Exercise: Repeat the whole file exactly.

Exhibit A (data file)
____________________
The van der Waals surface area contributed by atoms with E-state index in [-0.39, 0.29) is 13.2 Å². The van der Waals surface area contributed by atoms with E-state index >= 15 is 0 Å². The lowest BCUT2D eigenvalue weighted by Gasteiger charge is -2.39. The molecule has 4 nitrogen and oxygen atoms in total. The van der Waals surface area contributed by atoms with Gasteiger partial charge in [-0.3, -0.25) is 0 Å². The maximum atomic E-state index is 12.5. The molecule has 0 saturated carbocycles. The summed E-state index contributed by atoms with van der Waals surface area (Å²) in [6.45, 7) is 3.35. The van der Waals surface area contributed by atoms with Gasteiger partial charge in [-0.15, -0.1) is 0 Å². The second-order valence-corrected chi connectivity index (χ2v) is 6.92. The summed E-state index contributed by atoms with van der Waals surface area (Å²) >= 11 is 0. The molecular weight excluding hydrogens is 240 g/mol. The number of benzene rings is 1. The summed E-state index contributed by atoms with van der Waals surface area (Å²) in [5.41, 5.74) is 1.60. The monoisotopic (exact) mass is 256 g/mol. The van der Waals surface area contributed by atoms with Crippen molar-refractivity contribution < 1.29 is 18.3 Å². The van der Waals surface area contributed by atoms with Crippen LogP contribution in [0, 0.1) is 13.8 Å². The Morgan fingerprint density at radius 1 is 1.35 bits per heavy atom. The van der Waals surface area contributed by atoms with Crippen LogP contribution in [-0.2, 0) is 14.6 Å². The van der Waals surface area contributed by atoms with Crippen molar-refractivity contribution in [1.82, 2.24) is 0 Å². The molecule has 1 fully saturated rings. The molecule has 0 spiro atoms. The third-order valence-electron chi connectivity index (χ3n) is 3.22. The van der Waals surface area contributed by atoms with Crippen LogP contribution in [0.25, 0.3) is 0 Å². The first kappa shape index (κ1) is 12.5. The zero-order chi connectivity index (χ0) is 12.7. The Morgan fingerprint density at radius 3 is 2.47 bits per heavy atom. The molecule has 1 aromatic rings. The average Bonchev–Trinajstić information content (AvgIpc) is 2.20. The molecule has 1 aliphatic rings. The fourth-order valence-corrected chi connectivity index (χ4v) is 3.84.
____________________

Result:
The van der Waals surface area contributed by atoms with E-state index in [-0.39, 0.29) is 13.2 Å². The van der Waals surface area contributed by atoms with E-state index >= 15 is 0 Å². The lowest BCUT2D eigenvalue weighted by Gasteiger charge is -2.39. The molecule has 4 nitrogen and oxygen atoms in total. The van der Waals surface area contributed by atoms with Gasteiger partial charge in [-0.3, -0.25) is 0 Å². The maximum atomic E-state index is 12.5. The molecule has 0 saturated carbocycles. The summed E-state index contributed by atoms with van der Waals surface area (Å²) in [6.45, 7) is 3.35. The van der Waals surface area contributed by atoms with Gasteiger partial charge in [-0.15, -0.1) is 0 Å². The second-order valence-corrected chi connectivity index (χ2v) is 6.92. The summed E-state index contributed by atoms with van der Waals surface area (Å²) >= 11 is 0. The molecular weight excluding hydrogens is 240 g/mol. The number of benzene rings is 1. The summed E-state index contributed by atoms with van der Waals surface area (Å²) in [5.41, 5.74) is 1.60. The monoisotopic (exact) mass is 256 g/mol. The van der Waals surface area contributed by atoms with Crippen molar-refractivity contribution < 1.29 is 18.3 Å². The van der Waals surface area contributed by atoms with Crippen LogP contribution in [0, 0.1) is 13.8 Å². The Morgan fingerprint density at radius 1 is 1.35 bits per heavy atom. The van der Waals surface area contributed by atoms with Crippen LogP contribution in [-0.2, 0) is 14.6 Å². The van der Waals surface area contributed by atoms with Crippen molar-refractivity contribution in [1.82, 2.24) is 0 Å². The molecule has 1 fully saturated rings. The molecule has 0 spiro atoms. The third-order valence-electron chi connectivity index (χ3n) is 3.22. The van der Waals surface area contributed by atoms with Crippen LogP contribution in [0.25, 0.3) is 0 Å². The first kappa shape index (κ1) is 12.5. The zero-order chi connectivity index (χ0) is 12.7. The Morgan fingerprint density at radius 3 is 2.47 bits per heavy atom. The molecule has 1 aromatic rings. The average Bonchev–Trinajstić information content (AvgIpc) is 2.20. The molecule has 1 aliphatic rings. The fourth-order valence-corrected chi connectivity index (χ4v) is 3.84.